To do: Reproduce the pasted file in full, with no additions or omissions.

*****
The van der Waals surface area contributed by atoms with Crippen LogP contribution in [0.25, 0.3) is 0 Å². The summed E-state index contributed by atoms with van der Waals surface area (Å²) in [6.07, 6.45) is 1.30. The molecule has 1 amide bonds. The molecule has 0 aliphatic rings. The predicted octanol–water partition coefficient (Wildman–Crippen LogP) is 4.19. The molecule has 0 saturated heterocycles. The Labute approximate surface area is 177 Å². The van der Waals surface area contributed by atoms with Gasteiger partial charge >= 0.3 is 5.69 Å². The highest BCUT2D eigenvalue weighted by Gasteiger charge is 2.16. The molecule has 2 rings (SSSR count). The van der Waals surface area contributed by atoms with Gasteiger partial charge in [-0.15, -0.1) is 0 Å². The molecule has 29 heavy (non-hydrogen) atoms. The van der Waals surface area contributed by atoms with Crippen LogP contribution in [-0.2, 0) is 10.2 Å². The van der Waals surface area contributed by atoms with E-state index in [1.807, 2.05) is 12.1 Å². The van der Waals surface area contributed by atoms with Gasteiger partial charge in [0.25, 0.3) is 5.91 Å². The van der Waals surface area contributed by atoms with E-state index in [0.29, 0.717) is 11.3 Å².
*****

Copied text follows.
The van der Waals surface area contributed by atoms with Crippen LogP contribution in [0.25, 0.3) is 0 Å². The summed E-state index contributed by atoms with van der Waals surface area (Å²) in [6.07, 6.45) is 1.30. The molecule has 1 amide bonds. The molecule has 0 aliphatic rings. The predicted octanol–water partition coefficient (Wildman–Crippen LogP) is 4.19. The molecule has 0 saturated heterocycles. The Labute approximate surface area is 177 Å². The van der Waals surface area contributed by atoms with Gasteiger partial charge >= 0.3 is 5.69 Å². The highest BCUT2D eigenvalue weighted by Gasteiger charge is 2.16. The molecule has 2 rings (SSSR count). The van der Waals surface area contributed by atoms with Gasteiger partial charge in [-0.15, -0.1) is 0 Å². The molecule has 29 heavy (non-hydrogen) atoms. The van der Waals surface area contributed by atoms with Crippen LogP contribution in [-0.2, 0) is 10.2 Å². The van der Waals surface area contributed by atoms with E-state index in [1.807, 2.05) is 12.1 Å². The van der Waals surface area contributed by atoms with Gasteiger partial charge in [0.25, 0.3) is 5.91 Å². The van der Waals surface area contributed by atoms with E-state index in [0.29, 0.717) is 11.3 Å².